Liontown About to Be Cashed Up and Ready to Roar

More action in the lithium sector yesterday with shares in Liontown Resources (ASX: LTR) going into a trading halt with plans to raise up to $490 million to allow it to derisk the company’s key Kathleen Valley project.

Liontown revealed a fully-underwritten institutional placement to raise approximately $450 million with another $40 million to be sought from smaller shareholders via a share purchase plan at the same issue price.

The company will issue around 272.7 million new shares at $1.65 – a 27 cents a share or 14% discount to the last sale price of $1.92.

While the SPP is capped at $40 million, Liontown has the right to accept oversubscriptions or scale back applications at its discretion. The plan is expected to open on December 10, close on January 14.

Liontown says it will use the money raised from the issue to fund the development of its key Kathleen Valley lithium project in WA.

The money will also be used to progress the downstream pre-feasibility study for the proposed lithium hydroxide plant as well as further exploration drilling.

The company said the equity raising “puts Liontown in a strong position to finalise discussions with offtake partners and commercial lenders, order long-lead items, finalise permitting and maintain maximum operational flexibility to accelerate development towards first production in 2024.”

“Following completion of the Equity Raising, Kathleen Valley will be significantly de-risked and Liontown will have the financial capability to deliver on its strategy of becoming an ESG-leader and a globally significant provider of battery materials for the rapidly growing clean energy market,” the company said on Wednesday.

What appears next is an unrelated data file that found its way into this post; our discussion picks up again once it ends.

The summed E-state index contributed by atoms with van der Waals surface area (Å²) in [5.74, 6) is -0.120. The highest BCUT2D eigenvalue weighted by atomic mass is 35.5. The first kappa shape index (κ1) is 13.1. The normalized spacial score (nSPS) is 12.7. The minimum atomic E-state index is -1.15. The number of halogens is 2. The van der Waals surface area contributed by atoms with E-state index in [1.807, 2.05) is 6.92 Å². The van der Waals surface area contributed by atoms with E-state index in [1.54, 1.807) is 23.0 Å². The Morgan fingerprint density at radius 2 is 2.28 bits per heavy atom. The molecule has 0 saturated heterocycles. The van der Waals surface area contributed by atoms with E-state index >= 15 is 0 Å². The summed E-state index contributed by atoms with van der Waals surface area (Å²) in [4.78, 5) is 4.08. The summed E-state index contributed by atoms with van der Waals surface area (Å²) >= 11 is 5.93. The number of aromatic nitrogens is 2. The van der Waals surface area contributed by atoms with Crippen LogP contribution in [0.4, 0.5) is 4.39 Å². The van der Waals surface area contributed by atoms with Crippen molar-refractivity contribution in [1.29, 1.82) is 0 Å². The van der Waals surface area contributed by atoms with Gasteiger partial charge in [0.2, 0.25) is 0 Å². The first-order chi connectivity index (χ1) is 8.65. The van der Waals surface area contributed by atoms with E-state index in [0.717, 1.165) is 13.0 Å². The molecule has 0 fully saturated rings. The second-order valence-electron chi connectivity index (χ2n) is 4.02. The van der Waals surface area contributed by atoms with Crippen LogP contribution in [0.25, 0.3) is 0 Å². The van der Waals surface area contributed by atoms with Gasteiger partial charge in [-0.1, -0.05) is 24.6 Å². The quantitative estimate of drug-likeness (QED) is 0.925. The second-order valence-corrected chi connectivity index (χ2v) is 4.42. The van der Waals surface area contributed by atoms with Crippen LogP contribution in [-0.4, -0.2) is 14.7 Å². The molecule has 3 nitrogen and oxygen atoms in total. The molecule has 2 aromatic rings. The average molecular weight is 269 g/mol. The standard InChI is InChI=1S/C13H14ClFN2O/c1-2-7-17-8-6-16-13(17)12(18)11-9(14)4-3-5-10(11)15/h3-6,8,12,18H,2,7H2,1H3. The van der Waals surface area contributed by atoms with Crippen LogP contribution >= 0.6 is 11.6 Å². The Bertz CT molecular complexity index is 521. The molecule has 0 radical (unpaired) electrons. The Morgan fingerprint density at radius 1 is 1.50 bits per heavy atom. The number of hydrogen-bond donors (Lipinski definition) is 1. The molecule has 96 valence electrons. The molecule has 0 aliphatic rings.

According to CEO Tony Ottaviano the successful completion of the equity raising, will see “Liontown will be well capitalised with certainty of funding for the stage one Kathleen Valley development, putting us in an enviable position moving into 2022.”

Three weeks ago, Liontown revealed that a final feasibility study for Kathleen Valley estimated that the project would require an initial capital investment of $473-million to support a 2.5-million-tonne-a-year operation, producing 500 000 tonnes a year of spodumene concentrate.

During year six of the operation, a further $66-million investment would be needed to increase the projectcapacity to 4-million tonnes a year, delivering 700 000 tonnes a year of spodumene concentrate.

Based on this production scenario, the Kathleen Valley operations is expected to have a mine life of 23 years.


About Glenn Dyer

Glenn Dyer has been a finance journalist and TV producer for more than 40 years. He has worked at Maxwell Newton Publications, Queensland Newspapers, AAP, The Australian Financial Review, The Nine Network and Crikey.

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